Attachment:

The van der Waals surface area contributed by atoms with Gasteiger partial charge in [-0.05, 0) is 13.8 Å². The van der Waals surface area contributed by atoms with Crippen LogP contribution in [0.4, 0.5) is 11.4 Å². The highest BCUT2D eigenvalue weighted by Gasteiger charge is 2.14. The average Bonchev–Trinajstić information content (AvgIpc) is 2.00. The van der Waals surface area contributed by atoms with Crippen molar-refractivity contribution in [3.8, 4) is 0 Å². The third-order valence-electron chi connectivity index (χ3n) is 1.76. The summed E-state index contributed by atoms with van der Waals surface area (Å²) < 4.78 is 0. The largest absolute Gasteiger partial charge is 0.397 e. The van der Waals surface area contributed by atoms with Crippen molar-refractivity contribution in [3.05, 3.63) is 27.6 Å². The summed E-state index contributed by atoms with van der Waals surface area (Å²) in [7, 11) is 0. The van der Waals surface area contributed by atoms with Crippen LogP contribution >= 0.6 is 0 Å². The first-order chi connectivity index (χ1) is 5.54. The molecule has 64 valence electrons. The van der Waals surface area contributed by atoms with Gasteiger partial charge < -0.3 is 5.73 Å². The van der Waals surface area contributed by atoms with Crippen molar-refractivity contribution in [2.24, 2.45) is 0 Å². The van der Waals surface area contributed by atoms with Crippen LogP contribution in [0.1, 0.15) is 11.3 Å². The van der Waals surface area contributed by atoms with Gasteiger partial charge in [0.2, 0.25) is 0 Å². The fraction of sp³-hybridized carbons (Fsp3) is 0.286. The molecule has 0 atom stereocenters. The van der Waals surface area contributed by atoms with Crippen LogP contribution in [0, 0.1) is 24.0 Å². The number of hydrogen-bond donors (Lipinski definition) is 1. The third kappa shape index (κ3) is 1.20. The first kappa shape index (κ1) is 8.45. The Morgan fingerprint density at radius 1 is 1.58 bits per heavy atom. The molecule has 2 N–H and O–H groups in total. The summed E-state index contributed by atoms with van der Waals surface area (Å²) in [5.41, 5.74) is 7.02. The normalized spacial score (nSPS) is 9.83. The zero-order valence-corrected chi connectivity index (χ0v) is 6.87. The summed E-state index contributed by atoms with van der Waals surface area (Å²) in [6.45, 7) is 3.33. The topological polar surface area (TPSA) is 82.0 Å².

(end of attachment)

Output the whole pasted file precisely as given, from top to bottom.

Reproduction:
The van der Waals surface area contributed by atoms with Gasteiger partial charge in [-0.05, 0) is 13.8 Å². The van der Waals surface area contributed by atoms with Crippen LogP contribution in [0.4, 0.5) is 11.4 Å². The highest BCUT2D eigenvalue weighted by Gasteiger charge is 2.14. The average Bonchev–Trinajstić information content (AvgIpc) is 2.00. The van der Waals surface area contributed by atoms with Crippen molar-refractivity contribution in [3.8, 4) is 0 Å². The third-order valence-electron chi connectivity index (χ3n) is 1.76. The summed E-state index contributed by atoms with van der Waals surface area (Å²) < 4.78 is 0. The largest absolute Gasteiger partial charge is 0.397 e. The van der Waals surface area contributed by atoms with Crippen molar-refractivity contribution in [3.05, 3.63) is 27.6 Å². The summed E-state index contributed by atoms with van der Waals surface area (Å²) in [7, 11) is 0. The van der Waals surface area contributed by atoms with Crippen LogP contribution >= 0.6 is 0 Å². The first-order chi connectivity index (χ1) is 5.54. The molecule has 64 valence electrons. The van der Waals surface area contributed by atoms with Gasteiger partial charge < -0.3 is 5.73 Å². The van der Waals surface area contributed by atoms with Crippen molar-refractivity contribution in [2.24, 2.45) is 0 Å². The van der Waals surface area contributed by atoms with Crippen LogP contribution in [0.1, 0.15) is 11.3 Å². The van der Waals surface area contributed by atoms with Gasteiger partial charge in [0.2, 0.25) is 0 Å². The fraction of sp³-hybridized carbons (Fsp3) is 0.286. The molecule has 0 atom stereocenters. The van der Waals surface area contributed by atoms with Crippen LogP contribution in [0, 0.1) is 24.0 Å². The number of hydrogen-bond donors (Lipinski definition) is 1. The third kappa shape index (κ3) is 1.20. The first kappa shape index (κ1) is 8.45. The Morgan fingerprint density at radius 1 is 1.58 bits per heavy atom. The molecule has 2 N–H and O–H groups in total. The summed E-state index contributed by atoms with van der Waals surface area (Å²) in [5.41, 5.74) is 7.02. The normalized spacial score (nSPS) is 9.83. The zero-order valence-corrected chi connectivity index (χ0v) is 6.87. The summed E-state index contributed by atoms with van der Waals surface area (Å²) in [6.45, 7) is 3.33. The topological polar surface area (TPSA) is 82.0 Å².